MORALITY AND EMOTIONS - 2019/0

Module code: PSY3093

Module Overview

This module will examine critical perspectives in moral psychology, discussing critical debates about what morality is and how it should be defined and assessed. It will cover theoretical and empirical findings that explore how moral judgments are related to cognitions, behaviours, and emotions. This module will be assessed by a research proposal and an essay based exam.

Module provider

Psychology

Module Leader

RUSSELL Pascale (Psychology)

Number of Credits: 15

ECTS Credits: 7.5

Framework: FHEQ Level 6

JACs code: C880

Module cap (Maximum number of students): N/A

Module Availability

Semester 1

Prerequisites / Co-requisites

BSc Psychology Levels 4 and 5 or equivalent. This module has a capped number and may not be available to ERASMUS and other international exchange students. Please check with the departmental exchange coordinator

Module content

Indicative content includes:


Introduction to moral psychology
Universal truths versus cultural relativity
Rational versus Intuition explanations
Moral foundations theory
Morally condemning emotions
Self-conscious emotions
Exploring mental states: Responsibility, intentionality, consent, justification
Moral character and virtues
Antecedents and consequences of moral conviction
Putting morality into action
Revision

Assessment pattern

Assessment type Unit of assessment Weighting
Coursework A 6 PAGE RESEARCH PROPOSAL 50
Examination A 60 MINUTE ESSAY BASED EXAM 50

Alternative Assessment

N/A

Assessment Strategy

Module aims

  • The module will outline theories that attempt to define what morality is. It will explore how we decide what is right and wrong. It will investigate whether moral principles are universal or culturally relative (Session 1, 2 and 4)
  • The module will examine whether various cognitions and mental states are necessary for moral judgment. Previously, it was commonly emphasized that rational processes guide moral judgments; however, recent models in moral psychology have emphasized the impact of gut intuitions, affect, and emotions in guiding moral judgments (Session 3). It will then be explored whether certain mental states are crucial to determining whether something is right or wrong, and whether the mental states are necessary for different kinds of moral principles (Session 7)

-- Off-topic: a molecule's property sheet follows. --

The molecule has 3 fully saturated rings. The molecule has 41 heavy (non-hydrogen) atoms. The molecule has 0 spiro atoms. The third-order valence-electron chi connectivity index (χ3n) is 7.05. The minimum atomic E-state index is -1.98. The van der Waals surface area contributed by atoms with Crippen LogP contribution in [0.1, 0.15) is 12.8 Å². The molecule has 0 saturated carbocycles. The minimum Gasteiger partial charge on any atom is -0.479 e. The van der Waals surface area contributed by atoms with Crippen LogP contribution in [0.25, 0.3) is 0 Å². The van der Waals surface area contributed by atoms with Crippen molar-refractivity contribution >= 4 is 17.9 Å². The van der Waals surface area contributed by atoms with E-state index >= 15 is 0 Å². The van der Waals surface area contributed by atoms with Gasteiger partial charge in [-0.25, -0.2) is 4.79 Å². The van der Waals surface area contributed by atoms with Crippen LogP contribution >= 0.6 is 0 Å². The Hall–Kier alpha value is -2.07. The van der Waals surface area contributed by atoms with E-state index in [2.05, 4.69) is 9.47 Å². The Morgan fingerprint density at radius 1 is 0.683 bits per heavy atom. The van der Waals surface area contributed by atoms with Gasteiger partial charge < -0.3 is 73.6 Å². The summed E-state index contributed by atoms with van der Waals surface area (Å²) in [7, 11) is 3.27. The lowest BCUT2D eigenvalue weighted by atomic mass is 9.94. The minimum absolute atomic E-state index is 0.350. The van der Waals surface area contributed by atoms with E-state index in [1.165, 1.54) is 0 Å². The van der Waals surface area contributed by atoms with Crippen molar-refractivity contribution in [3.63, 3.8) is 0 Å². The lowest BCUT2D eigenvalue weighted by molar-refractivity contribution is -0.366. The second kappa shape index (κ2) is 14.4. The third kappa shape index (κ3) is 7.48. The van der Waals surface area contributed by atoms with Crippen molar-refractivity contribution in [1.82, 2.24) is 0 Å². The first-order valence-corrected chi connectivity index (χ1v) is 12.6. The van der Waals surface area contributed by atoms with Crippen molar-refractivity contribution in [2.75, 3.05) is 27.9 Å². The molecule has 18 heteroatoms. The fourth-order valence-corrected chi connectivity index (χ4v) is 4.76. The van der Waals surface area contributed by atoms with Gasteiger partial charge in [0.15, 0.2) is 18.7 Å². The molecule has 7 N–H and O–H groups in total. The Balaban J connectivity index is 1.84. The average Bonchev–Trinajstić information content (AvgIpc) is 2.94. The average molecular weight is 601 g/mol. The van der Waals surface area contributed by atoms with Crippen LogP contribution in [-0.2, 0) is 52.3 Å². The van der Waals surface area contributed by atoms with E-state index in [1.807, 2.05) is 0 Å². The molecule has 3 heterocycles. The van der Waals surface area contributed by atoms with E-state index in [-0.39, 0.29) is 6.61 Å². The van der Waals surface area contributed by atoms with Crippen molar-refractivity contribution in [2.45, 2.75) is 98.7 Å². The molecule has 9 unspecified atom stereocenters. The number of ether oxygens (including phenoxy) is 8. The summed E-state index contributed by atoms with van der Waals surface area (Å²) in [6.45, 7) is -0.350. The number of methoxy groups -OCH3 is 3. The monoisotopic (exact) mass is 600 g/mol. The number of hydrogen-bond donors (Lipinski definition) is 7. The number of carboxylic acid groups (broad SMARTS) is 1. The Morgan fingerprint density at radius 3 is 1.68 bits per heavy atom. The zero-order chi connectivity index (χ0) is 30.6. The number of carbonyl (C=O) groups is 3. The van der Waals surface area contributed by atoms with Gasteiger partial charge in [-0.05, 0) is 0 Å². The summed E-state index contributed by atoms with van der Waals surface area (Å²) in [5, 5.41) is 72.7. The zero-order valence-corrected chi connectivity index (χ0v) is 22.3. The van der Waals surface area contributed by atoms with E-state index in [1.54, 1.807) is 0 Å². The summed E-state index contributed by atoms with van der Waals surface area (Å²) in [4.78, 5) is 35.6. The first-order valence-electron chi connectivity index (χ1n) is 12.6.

• It will attempt to uncover some of the unique relationships between moral judgement and various emotions, indicating what makes an emotion a ‘moral emotion'. We will focus on defining three families of moral emotions 1) other-condemning emotions, e.g., anger and disgust (session 5); 2) self-conscious emotions (session 6), e.g., guilt and shame; 3) other-praising emotions, e.g., elevation and awe (session 8). Therefore, in this model we will not only be focusing on the negative side of morality but also positive aspects of morality, including positive moral emotions and virtues (session 8)
  • The relationship between moral judgment and various behaviours will be explored, including the strength of the relationships. The implications of having moral conviction will be examined, specifically how moral conviction impacts our behaviors (e.g., political engagement, collective action, social distancing)-session 9. Previous research has uncovered that moral judgments can lead to acts of extreme goodness but it is also related to harm and destruction. Therefore, this module will explore why morality may predict such extreme actions (session 10)

Learning outcomes

Attributes Developed
1 To build an understanding of the controversies surrounding moral psychology, specifically surrounding definitions and measurement of concepts. ( KC
2 To demonstrate an understanding of the antecedents and consequences of moral judgments KC
3 To develop a research question that builds on prior theory and methods in moral psychology KCT

Attributes Developed

C - Cognitive/analytical

K - Subject knowledge

T - Transferable skills

P - Professional/Practical skills

Overall student workload

Methods of Teaching / Learning

The learning and teaching strategy is designed to:


Enable students to build an understanding of the controversies surrounding moral psychology, specifically surrounding definitions and measurement of concepts.
To enable students to demonstrate an understanding of the antecedents and consequences of moral judgments.
To develop a research question that builds on prior theory and methods in moral psychology.


The learning and teaching methods include:


Lectures or 2hrs duration for 11 weeks
Group discussion and exercises in lectures
Surrey Learn discussion board and other materials
Independent learning

Indicated Lecture Hours (which may also include seminars, tutorials, workshops and other contact time) are approximate and may include in-class tests where one or more of these are an assessment on the module. In-class tests are scheduled/organised separately to taught content and will be published on to student personal timetables, where they apply to taken modules, as soon as they are finalised by central administration. This will usually be after the initial publication of the teaching timetable for the relevant semester.

Reading list

Reading list for MORALITY AND EMOTIONS :

Programmes this module appears in

Programme Semester Classification Qualifying conditions
Psychology BSc (Hons) 1 Optional A weighted aggregate mark of 40% is required to pass the module

Please note that the information detailed within this record is accurate at the time of publishing and may be subject to change. This record contains information for the most up to date version of the programme / module for the 2019/0 academic year.